On the food side, given that we basically are dealing with the processing of fruit and vegetables, we expect demand to hold quite solidly, even if it might come in a little bit slower.
Fritz Van Karpe - Sage Asset Management
Your next question comes from the line of Maureen Da Laver from Angelo Gordon (ph).
Good morning and congratulations on the good quarter. I wanted to just go back to your comments on and some of the answers that you gave regarding the segment's performance during the quarter.
As I look at the EBITDA for the packaging segment, it's obvious it was very strong at about $36.6 million. I was wondering if that is a sustainable number based on the inputs that we see on the cost side or is there is some seasonality in that number that has been moving on the first quarter you would caution on not to expect that level of profitability?
Hi Maureen (ph), it's Rob. In terms of our packaging segment, if you recall in early 2008, we put the show press in Derider and that impacted economics during that quarter. And then in the third, quarter we had Gustav and Ike which impacted the economics negatively in that quarter.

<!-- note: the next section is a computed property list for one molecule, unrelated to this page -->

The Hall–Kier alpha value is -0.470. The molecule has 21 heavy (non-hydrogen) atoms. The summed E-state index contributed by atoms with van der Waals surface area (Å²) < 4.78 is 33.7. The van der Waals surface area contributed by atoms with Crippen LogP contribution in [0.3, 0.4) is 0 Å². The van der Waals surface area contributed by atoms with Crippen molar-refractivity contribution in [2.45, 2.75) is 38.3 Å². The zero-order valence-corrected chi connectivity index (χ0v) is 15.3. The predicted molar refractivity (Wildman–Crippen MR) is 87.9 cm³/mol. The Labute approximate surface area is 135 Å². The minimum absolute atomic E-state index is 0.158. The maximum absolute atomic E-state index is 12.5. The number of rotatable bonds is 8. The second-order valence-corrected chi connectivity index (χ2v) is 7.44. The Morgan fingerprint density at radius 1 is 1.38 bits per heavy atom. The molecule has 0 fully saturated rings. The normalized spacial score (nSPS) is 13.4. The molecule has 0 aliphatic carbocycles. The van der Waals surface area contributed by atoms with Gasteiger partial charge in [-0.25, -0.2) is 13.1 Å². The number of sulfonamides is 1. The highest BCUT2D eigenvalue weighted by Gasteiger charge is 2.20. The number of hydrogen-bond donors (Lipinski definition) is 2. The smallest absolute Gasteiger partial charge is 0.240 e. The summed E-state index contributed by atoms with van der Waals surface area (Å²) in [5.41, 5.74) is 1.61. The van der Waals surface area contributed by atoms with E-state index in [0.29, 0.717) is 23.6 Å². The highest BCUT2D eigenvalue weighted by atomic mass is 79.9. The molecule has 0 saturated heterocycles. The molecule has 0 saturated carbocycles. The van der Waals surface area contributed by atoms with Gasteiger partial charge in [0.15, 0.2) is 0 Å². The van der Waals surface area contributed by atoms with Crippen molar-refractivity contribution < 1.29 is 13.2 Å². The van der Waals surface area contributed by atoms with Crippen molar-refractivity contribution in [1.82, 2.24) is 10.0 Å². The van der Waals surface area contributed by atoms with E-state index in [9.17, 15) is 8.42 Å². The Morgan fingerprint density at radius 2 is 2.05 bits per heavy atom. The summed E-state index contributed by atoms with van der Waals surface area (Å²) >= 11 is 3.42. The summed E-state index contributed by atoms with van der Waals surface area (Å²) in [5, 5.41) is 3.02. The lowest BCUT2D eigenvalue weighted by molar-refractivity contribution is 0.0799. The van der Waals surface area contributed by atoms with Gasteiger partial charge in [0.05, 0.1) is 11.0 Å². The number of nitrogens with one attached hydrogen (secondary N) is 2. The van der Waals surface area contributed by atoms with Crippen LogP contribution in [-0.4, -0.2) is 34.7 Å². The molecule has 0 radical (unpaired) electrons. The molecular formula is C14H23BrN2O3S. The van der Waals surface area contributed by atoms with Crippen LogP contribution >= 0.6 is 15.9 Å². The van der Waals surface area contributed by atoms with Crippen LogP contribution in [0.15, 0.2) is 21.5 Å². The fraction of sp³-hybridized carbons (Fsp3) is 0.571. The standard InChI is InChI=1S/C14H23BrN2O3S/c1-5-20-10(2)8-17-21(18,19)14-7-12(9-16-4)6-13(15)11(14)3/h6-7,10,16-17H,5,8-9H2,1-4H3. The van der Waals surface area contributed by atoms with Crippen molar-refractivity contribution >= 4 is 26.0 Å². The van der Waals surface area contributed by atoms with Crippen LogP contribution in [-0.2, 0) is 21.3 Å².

During the fourth quarter, the mill in Derider ran very well. Certainly, we had decent volumes in our Northwest box plants in the ag business as Alexander had stated. The folks who run that business are doing a very good job controlling cost. The issue looking forward in that segment is more along the what's going to happen with the newsprint business and pricing there where we've seen since year-end, some pricing softness there in the newsprint business. So, depending on what your outlook is for demand and the containerboard industry that could have some impact on us. We did take some downtime in Q4, a modest amount of downtime. But I think more looking forward you looked to the newsprint business and that's the risk in that business there.
Okay, great. And then with regard to the EBITDA termination, is there any cost associated with that termination whether it's taking back inventory or a contract say. I think you'd highlight that we should be aware of, or there could be a potential cash is?